Effect of dough conditioners on the bread-making qualities of soft wheat flour

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Virginia Tech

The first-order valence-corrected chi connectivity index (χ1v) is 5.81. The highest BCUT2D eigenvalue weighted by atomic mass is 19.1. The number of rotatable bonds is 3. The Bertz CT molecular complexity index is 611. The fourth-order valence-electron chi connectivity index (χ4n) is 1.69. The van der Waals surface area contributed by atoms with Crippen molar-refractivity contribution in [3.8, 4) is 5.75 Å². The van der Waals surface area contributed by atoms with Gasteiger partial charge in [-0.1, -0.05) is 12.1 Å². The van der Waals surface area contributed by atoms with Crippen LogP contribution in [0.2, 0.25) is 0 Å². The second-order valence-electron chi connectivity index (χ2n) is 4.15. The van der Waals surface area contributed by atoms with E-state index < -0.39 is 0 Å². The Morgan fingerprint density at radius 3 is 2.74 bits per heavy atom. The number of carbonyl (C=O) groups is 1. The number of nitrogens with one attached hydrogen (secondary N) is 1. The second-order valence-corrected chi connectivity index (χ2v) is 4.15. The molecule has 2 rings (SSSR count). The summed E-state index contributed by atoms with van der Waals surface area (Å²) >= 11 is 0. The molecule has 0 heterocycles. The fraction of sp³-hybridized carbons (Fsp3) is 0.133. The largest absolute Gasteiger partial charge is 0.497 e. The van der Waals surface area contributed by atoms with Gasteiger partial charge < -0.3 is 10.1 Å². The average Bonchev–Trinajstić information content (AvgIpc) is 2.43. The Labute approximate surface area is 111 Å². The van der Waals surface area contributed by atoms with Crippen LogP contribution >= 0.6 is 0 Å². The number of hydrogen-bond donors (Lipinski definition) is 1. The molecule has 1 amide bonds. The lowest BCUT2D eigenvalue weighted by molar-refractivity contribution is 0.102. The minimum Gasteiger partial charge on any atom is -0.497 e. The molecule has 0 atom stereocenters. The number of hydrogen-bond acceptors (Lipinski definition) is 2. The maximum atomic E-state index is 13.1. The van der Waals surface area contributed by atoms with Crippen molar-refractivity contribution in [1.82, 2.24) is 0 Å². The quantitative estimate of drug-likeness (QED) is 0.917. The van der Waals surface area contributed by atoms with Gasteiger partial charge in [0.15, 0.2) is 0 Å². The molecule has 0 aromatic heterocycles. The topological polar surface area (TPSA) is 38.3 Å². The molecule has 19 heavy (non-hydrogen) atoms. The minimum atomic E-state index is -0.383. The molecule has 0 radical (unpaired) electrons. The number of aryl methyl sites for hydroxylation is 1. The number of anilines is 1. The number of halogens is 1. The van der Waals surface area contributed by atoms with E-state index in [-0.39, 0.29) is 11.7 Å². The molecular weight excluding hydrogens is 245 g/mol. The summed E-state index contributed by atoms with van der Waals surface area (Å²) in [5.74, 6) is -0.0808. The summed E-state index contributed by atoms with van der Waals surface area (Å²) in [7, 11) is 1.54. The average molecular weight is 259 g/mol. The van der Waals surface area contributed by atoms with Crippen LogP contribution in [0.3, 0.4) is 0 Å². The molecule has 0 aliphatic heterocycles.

Low-protein (7.35%) and high-protein (11.59%) flours were tested for bread baking with and without the addition of two substances commonly used as dough conditioners: ascorbic acid and diacetyl tartaric esters of monoglycerides (DATEM). The breadmaking properties of the flours were evaluated by measuring the loaf characteristics by objective and sensory evaluation. In addition, the effect of the dough conditioners on the rate of staling of baked bread was examined. No significant differences were found among the treatments with respect to volume. moisture content, or crumb color. Loaves baked with the high-protein flour had significantly darker crust colors. High-protein loaves were significantly less tender. The sensory panel found no significant differences in crumb color t aroma, compressibility, mouth feel, moistness, flavor, or overall aftertaste. The panel did find that high-protein loaves were significantly darker in crust color, and loaves baked with high-protein flour and ascorbic acid had significantly larger cell sizes and less uniform cell structures. The addition of DATE-M to breads made with either flour resulted in significantly decreased rates of staling. Breads made with the high-protein flour staled slower than their law-protein counterparts with or without dough conditioners. In conclusion, the bread-making characteristics of both flours were good and resulted in bread of good quality, even without conditioners present. DATEM can be added to retard the rate of staling, but more is needed with lower protein flours.